WSU professor to peer into future of markets

Matthew Weaver/Capital Press Washington State University economics professor Randy Fortenber will deliver a grain market outlook during the Spokane Ag Expo and Pacific Northwest Farm Forum. His main session presentation will begin at 9 a.m. Wednesday, Feb. 3.

PULLMAN, Wash. — A Washington State University professor will provide an economic forecast for the coming year during his presentation at the Spokane Ag Expo and Pacific Northwest Farm Forum.

Randy Fortenbery, WSU small grains endowed chair, plans to provide a general outlook for the grain markets, with specific information tailored for the region.

“Forecasts are always — you look forward to giving it, then you might regret giving it a month later,” Fortenbery said. “None of us has a crystal ball, so things can change in a hurry with unforeseen events.”

Fortenbery said he considers national prices and looks for the meaning locally.

“I talk a lot about events that would make expectations wrong,” he said. “I’ll say, given what we know today, here’s what I think, but here are the things that could happen that could dramatically change this outlook or this picture.”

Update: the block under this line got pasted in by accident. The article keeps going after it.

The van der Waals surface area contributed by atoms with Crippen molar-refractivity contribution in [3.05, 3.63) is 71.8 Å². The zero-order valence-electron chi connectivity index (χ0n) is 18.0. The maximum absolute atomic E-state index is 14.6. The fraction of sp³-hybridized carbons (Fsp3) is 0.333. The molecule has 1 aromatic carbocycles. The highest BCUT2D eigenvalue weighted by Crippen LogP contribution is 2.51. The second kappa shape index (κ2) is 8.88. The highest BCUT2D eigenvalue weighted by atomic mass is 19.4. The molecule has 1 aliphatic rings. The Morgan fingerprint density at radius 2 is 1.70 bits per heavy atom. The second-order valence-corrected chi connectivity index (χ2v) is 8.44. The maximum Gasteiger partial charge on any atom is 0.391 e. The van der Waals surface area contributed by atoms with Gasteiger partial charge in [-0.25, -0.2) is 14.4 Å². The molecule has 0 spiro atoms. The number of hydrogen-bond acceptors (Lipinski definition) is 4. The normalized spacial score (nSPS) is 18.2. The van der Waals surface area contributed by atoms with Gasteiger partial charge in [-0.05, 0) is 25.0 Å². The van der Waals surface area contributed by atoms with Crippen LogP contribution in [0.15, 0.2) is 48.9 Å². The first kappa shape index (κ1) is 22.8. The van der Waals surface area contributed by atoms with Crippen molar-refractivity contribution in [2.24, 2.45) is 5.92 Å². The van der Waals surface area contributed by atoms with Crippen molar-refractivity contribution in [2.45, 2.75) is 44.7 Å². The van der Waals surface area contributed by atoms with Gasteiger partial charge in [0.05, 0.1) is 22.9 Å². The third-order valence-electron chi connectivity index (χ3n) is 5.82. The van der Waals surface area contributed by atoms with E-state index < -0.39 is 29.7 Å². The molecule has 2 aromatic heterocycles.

Grain prices were lower in 2015 than previous years. Fortenbery doesn’t expect significantly higher prices, but in October said he believed they would slowly drift upward in the new year.

“Not by enough to cover storage costs unless we have some sort of unexpected event — a weather event or some sort of political upheaval somewhere,” he said.

Grain cash prices will improve compared to futures prices, he said. Later futures prices were a little higher than nearby prices, indicating cash prices could increase.

Much depends on the weather in the spring and how much moisture accumulates during the winter.

“Right now, it’s really a demand-driven market,” Fortenbery said.

Volatile corn and soybean prices are also impacting the market, and the economic outlook for some international customers remains uncertain, he said.

“We seem to have abundant stocks to satisfy the demand we have now,” Fortenbery said. “Especially in the case of wheat, exports have not performed at the level USDA thought they would earlier in the marketing year.”

Corn and wheat exports tend to be connected, and neither were performing particularly well in the fall.

Fortenbery said the U.S. dollar needs to weaken to improve exports. But when the Federal Reserve raised interest rates in December, the dollar further strengthened as more capital entered U.S. financial markets.

“If there’s going to be any significant movement, it’s probably toward a stronger dollar than a weaker dollar in the short-term,” Fortenbery said.

Fortenbery also advises farmers keep an eye on economic conditions in China. In the fall, China’s gross domestic product grew, but less than expected.

“They’re an important market for some of our ag commodities,” he said. “Less so for wheat, but all of these commodities are tied together in terms of price. China not being an aggressive corn buyer would not be good for our wheat markets.”

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